Examining the transitions between decision strategies

Abstract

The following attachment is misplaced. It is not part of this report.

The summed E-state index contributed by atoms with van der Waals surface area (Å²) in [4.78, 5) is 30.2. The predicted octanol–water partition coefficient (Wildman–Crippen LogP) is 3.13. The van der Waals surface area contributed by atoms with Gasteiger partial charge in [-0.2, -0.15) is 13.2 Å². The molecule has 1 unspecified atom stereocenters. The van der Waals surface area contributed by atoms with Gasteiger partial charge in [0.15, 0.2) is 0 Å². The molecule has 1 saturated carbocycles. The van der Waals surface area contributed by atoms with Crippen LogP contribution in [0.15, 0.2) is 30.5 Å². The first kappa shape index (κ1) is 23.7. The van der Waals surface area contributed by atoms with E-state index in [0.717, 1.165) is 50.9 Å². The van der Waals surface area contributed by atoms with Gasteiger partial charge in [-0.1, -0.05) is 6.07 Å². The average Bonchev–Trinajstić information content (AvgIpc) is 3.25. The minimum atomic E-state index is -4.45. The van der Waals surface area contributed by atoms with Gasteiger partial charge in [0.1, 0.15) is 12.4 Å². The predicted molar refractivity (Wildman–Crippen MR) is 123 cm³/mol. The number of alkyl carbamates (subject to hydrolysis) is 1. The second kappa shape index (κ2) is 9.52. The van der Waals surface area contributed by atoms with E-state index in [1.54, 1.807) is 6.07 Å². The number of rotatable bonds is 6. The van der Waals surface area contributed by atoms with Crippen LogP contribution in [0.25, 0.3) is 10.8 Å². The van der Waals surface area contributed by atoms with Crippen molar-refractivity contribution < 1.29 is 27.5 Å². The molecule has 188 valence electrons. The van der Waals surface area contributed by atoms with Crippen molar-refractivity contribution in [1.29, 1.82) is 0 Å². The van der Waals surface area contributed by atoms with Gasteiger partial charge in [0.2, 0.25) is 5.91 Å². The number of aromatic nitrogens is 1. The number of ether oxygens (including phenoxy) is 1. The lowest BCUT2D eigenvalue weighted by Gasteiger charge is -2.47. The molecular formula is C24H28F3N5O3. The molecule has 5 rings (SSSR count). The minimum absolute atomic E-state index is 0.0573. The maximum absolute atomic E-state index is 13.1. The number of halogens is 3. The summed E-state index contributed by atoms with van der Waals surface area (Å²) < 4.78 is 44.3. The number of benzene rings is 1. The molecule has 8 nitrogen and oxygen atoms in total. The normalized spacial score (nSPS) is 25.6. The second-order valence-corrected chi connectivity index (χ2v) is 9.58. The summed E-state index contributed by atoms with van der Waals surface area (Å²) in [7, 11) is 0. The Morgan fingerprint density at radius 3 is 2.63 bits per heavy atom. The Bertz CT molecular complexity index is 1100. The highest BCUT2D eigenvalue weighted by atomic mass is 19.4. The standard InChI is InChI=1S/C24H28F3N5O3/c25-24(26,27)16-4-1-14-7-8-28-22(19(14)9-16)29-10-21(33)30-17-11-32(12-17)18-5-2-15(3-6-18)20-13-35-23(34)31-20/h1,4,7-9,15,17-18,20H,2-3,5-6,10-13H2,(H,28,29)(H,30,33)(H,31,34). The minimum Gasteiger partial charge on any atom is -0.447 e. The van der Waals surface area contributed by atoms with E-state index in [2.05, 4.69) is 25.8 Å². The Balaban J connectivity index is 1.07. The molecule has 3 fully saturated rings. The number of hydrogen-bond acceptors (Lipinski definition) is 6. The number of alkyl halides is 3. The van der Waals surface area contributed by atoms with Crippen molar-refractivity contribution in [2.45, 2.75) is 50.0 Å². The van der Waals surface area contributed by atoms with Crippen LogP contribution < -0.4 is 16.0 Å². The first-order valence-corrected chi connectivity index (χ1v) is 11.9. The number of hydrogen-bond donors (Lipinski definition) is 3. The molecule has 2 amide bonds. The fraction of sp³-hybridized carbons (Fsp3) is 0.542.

In many domains of cognitive psychology, it is proposed that people are equipped with a repertoire of strategies to solve the problems they face. For instance, it is proposed that when people use multiple cues to make a probabilistic inference about a criterion, they sometimes rely on simple heuristics and sometimes apply more elaborate additive strategies. Indeed, many studies suggest that people’s inferences can be described by different strategies in different situations. However, critics of this view suggest that people do not apply different strategies but instead adjust one single strategy to the characteristics of each situation. Here we examine the strategies that individuals use when available resources change. Therefore, we continuously change the cost of deliberation time. The behavior of participants at the transition from fast and simple behavior to slow but optimal information integration offers insight into whether people select different strategies or continuously adjust one single strategy.


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